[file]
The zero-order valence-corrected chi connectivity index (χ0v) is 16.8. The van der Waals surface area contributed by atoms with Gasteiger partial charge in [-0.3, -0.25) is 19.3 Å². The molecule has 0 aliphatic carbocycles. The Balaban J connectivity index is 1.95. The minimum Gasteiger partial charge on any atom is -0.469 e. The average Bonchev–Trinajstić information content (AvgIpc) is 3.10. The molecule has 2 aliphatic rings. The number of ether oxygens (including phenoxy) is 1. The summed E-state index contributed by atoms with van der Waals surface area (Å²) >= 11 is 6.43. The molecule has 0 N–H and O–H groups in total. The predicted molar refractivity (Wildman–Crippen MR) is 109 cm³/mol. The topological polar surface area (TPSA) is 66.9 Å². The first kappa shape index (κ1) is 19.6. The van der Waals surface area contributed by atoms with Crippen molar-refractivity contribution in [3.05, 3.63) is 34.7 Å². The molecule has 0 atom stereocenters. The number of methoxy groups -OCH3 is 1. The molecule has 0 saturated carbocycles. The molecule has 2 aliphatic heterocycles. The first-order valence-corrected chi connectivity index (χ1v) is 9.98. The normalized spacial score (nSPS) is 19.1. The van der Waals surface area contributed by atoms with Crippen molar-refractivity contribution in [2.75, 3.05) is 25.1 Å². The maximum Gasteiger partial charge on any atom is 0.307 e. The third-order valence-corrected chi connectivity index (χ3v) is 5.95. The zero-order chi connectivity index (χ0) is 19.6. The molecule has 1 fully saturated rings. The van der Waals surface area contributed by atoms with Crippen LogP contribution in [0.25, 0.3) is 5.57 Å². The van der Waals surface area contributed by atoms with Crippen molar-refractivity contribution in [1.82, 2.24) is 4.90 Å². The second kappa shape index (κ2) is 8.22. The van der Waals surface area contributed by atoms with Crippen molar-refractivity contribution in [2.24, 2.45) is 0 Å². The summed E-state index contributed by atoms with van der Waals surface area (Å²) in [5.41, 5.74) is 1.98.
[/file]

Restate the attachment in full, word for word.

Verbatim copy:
The zero-order valence-corrected chi connectivity index (χ0v) is 16.8. The van der Waals surface area contributed by atoms with Gasteiger partial charge in [-0.3, -0.25) is 19.3 Å². The molecule has 0 aliphatic carbocycles. The Balaban J connectivity index is 1.95. The minimum Gasteiger partial charge on any atom is -0.469 e. The average Bonchev–Trinajstić information content (AvgIpc) is 3.10. The molecule has 2 aliphatic rings. The number of ether oxygens (including phenoxy) is 1. The summed E-state index contributed by atoms with van der Waals surface area (Å²) >= 11 is 6.43. The molecule has 0 N–H and O–H groups in total. The predicted molar refractivity (Wildman–Crippen MR) is 109 cm³/mol. The topological polar surface area (TPSA) is 66.9 Å². The first kappa shape index (κ1) is 19.6. The van der Waals surface area contributed by atoms with Crippen molar-refractivity contribution in [3.05, 3.63) is 34.7 Å². The molecule has 0 atom stereocenters. The number of methoxy groups -OCH3 is 1. The molecule has 0 saturated carbocycles. The molecule has 2 aliphatic heterocycles. The first-order valence-corrected chi connectivity index (χ1v) is 9.98. The normalized spacial score (nSPS) is 19.1. The van der Waals surface area contributed by atoms with Crippen molar-refractivity contribution in [2.75, 3.05) is 25.1 Å². The maximum Gasteiger partial charge on any atom is 0.307 e. The third-order valence-corrected chi connectivity index (χ3v) is 5.95. The zero-order chi connectivity index (χ0) is 19.6. The molecule has 1 fully saturated rings. The van der Waals surface area contributed by atoms with Crippen LogP contribution in [0.25, 0.3) is 5.57 Å². The van der Waals surface area contributed by atoms with Crippen molar-refractivity contribution in [1.82, 2.24) is 4.90 Å². The second kappa shape index (κ2) is 8.22. The van der Waals surface area contributed by atoms with Crippen molar-refractivity contribution in [2.24, 2.45) is 0 Å². The summed E-state index contributed by atoms with van der Waals surface area (Å²) in [5.41, 5.74) is 1.98.